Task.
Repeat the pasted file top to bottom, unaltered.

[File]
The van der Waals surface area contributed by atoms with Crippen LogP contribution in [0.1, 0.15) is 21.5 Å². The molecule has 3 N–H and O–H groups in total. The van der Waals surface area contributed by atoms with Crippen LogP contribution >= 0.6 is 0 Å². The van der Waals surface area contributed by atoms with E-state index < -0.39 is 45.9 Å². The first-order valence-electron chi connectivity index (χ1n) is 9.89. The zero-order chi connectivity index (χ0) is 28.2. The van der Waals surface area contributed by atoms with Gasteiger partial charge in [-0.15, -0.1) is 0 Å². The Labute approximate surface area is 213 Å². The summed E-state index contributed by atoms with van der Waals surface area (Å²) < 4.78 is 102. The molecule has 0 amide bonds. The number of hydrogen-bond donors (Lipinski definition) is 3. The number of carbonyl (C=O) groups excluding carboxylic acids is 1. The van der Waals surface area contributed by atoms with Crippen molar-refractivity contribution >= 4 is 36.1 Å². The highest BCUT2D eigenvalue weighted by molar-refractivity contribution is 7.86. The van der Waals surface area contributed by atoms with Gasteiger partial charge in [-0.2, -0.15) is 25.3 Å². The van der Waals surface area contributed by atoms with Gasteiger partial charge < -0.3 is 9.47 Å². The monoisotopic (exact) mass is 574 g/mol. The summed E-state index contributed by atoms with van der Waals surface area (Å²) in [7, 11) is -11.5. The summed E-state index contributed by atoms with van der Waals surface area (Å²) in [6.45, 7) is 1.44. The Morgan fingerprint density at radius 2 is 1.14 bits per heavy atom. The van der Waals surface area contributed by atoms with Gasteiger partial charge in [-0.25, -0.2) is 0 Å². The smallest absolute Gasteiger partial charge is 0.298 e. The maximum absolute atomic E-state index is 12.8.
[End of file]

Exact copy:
The van der Waals surface area contributed by atoms with Crippen LogP contribution in [0.1, 0.15) is 21.5 Å². The molecule has 3 N–H and O–H groups in total. The van der Waals surface area contributed by atoms with Crippen LogP contribution >= 0.6 is 0 Å². The van der Waals surface area contributed by atoms with E-state index < -0.39 is 45.9 Å². The first-order valence-electron chi connectivity index (χ1n) is 9.89. The zero-order chi connectivity index (χ0) is 28.2. The van der Waals surface area contributed by atoms with Gasteiger partial charge in [-0.15, -0.1) is 0 Å². The Labute approximate surface area is 213 Å². The summed E-state index contributed by atoms with van der Waals surface area (Å²) < 4.78 is 102. The molecule has 0 amide bonds. The number of hydrogen-bond donors (Lipinski definition) is 3. The number of carbonyl (C=O) groups excluding carboxylic acids is 1. The van der Waals surface area contributed by atoms with Crippen molar-refractivity contribution >= 4 is 36.1 Å². The highest BCUT2D eigenvalue weighted by molar-refractivity contribution is 7.86. The van der Waals surface area contributed by atoms with Gasteiger partial charge in [-0.2, -0.15) is 25.3 Å². The van der Waals surface area contributed by atoms with Gasteiger partial charge < -0.3 is 9.47 Å². The monoisotopic (exact) mass is 574 g/mol. The summed E-state index contributed by atoms with van der Waals surface area (Å²) in [7, 11) is -11.5. The summed E-state index contributed by atoms with van der Waals surface area (Å²) in [6.45, 7) is 1.44. The Morgan fingerprint density at radius 2 is 1.14 bits per heavy atom. The van der Waals surface area contributed by atoms with Gasteiger partial charge in [-0.25, -0.2) is 0 Å². The smallest absolute Gasteiger partial charge is 0.298 e. The maximum absolute atomic E-state index is 12.8.